MILWAUKEE — Dr. Laura Cassidy says there’s light at the end of the tunnel within the context of the ongoing pandemic.

She is professor and director of epidemiology at the Medical College of Wisconsin in Milwaukee.

“I think we’re sort of in that final stretch, the seventh inning, where you know we just have to dig deep and really buckle down,” she says.

Cassidy says she’s hopeful because of some recent developments in the search for a vaccine.

“There’s promising news with vaccines coming out right now, and if enough people get vaccinated we’ll get this under control,” Cassidy says.

That’s not to downplay what’s going on in Wisconsin, she says.

“Right now the rates are going up and up, and the higher it goes, the faster it spreads because the more people have it,” she says. “Our hospitals are filling up, our ICUs are filling up, we have the holidays coming, and ultimately we want to protect our healthcare workers too. We want to make sure they don’t get sick and they don’t get fatigued and that they can take care of all of us whether it’s COVID or another diagnosis.”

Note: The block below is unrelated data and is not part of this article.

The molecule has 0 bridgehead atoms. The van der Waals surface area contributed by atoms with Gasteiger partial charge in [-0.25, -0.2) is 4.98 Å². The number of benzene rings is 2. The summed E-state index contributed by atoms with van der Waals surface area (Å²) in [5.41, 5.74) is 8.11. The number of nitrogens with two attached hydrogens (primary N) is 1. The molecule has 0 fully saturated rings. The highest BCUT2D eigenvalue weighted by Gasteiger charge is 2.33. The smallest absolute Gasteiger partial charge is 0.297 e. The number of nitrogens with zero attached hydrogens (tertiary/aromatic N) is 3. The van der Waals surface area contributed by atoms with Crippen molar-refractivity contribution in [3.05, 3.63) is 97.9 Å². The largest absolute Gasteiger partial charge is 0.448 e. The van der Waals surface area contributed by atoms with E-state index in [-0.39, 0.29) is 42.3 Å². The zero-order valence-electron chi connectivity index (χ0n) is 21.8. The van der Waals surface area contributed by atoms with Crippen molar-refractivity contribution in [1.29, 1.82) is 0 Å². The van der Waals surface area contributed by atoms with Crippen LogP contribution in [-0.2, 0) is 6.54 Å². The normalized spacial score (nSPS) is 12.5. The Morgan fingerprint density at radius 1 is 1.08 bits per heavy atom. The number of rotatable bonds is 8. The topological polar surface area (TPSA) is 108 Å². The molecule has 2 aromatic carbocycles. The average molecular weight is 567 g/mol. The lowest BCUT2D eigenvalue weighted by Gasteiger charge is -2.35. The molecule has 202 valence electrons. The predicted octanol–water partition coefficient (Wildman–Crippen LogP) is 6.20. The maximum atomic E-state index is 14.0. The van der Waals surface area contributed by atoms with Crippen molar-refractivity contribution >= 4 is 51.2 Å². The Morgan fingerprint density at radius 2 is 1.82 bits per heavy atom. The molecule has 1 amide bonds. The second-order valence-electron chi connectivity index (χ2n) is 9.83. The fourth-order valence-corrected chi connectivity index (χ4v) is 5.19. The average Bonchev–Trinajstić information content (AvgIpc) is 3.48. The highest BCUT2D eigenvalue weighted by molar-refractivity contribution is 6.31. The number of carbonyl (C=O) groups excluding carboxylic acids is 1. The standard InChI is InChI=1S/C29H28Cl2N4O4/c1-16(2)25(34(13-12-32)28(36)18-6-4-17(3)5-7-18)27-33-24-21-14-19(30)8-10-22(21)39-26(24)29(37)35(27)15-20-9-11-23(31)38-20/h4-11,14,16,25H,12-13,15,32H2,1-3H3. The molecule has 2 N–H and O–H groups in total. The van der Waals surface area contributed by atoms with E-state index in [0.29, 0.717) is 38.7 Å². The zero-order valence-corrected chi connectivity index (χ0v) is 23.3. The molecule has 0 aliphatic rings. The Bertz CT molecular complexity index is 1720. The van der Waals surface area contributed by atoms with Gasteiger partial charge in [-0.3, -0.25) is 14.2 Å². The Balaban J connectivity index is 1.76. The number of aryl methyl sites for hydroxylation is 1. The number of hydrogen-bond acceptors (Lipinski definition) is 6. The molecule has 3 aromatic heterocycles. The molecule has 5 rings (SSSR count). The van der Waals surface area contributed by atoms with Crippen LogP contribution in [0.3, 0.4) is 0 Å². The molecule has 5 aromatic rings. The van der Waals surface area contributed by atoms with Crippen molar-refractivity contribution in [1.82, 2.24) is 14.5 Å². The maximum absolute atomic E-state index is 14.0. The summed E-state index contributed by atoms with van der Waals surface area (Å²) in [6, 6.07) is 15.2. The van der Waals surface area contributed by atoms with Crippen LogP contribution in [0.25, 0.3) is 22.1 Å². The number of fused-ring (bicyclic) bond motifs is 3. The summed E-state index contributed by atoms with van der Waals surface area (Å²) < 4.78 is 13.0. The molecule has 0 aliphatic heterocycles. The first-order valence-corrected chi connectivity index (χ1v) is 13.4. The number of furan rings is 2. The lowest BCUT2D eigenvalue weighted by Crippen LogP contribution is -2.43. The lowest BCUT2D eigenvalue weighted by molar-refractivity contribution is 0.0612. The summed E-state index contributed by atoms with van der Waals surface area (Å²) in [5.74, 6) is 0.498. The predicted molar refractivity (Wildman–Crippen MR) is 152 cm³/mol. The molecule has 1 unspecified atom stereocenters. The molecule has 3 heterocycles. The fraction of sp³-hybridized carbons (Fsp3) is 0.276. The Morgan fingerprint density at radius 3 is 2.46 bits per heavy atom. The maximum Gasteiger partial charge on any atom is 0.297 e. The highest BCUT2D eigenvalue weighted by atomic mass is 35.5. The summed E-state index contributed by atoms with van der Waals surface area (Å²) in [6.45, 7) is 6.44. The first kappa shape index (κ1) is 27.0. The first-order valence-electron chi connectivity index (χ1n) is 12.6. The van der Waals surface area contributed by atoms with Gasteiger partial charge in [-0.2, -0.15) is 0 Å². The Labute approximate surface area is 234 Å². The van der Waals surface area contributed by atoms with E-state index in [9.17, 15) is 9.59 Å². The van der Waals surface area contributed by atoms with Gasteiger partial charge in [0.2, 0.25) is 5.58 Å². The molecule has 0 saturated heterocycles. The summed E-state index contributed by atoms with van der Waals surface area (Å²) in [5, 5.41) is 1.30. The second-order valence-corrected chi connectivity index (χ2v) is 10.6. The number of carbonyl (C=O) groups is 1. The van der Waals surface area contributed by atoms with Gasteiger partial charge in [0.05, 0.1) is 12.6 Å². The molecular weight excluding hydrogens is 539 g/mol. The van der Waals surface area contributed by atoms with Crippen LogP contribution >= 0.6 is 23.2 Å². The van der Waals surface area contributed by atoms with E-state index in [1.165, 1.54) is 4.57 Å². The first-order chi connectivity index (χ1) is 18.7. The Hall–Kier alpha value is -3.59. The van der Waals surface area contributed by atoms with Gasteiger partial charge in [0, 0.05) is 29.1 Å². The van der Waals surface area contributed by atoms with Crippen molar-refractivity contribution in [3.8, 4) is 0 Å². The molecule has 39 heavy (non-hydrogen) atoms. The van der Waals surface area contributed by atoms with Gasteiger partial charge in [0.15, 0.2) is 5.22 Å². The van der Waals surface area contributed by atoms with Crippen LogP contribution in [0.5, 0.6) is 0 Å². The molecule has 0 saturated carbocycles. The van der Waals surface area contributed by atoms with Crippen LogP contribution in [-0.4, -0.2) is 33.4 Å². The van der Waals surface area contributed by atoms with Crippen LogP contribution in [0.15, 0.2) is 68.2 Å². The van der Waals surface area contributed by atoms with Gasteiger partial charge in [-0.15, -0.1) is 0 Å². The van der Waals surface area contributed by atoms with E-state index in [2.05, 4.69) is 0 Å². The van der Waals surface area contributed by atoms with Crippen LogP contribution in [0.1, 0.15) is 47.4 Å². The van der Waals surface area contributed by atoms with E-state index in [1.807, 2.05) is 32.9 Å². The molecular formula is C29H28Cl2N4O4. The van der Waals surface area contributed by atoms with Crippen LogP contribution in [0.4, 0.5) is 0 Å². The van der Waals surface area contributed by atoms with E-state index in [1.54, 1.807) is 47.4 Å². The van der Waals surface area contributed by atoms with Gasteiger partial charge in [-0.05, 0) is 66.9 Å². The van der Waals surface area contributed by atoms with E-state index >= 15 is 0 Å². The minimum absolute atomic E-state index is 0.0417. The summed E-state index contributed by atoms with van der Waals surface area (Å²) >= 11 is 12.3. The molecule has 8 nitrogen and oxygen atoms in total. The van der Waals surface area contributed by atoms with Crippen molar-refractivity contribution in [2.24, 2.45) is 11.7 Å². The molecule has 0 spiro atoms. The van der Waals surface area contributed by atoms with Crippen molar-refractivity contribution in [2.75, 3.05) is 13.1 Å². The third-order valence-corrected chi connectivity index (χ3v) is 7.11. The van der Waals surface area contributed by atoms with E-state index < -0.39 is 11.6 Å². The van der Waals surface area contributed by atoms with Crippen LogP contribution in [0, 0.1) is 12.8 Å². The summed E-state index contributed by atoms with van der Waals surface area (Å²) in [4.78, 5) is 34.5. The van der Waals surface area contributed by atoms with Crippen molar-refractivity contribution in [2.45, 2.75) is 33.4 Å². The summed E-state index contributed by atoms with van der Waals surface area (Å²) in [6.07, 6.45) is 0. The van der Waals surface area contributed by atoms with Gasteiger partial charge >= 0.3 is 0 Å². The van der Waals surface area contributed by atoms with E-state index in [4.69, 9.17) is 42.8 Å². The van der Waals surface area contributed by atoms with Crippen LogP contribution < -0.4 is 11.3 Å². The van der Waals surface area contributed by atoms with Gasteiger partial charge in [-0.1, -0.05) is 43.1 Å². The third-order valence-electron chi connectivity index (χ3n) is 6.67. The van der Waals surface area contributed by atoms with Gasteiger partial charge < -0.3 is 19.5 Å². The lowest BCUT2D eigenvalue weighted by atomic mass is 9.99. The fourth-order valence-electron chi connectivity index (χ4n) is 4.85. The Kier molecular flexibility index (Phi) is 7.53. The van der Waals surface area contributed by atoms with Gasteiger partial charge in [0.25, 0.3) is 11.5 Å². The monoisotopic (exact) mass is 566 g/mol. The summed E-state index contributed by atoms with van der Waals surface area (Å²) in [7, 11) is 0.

She says people cannot relax their approach to battling the pandemic.

“The message really is right now it is so widespread the only way to stop it is to minimize our interactions with one another and keep wearing masks and keep social distancing and washing hands and avoiding crowds, and to the extent possible avoiding gatherings,” Cassidy says. “Those are all layers of protection. It’s not one of the above, it’s all of them.

She knows the message from doctors and health officials has been roughly the same since the early days of the pandemic. She says while redundant, there’s no better message and approach to battling the virus and ending the reign of COVID-19.

“There is pandemic fatigue and we all feel it,” she says. “What we really need now is people in the community to support each other. They’ve all heard from us - they’ve heard from the epidemiologist, the scientists, the medical professionals. People in the community need to reinforce each other, they need to talk about it, they need to make their own rules about how to stop the spread and talk about it in a reasonable way.”​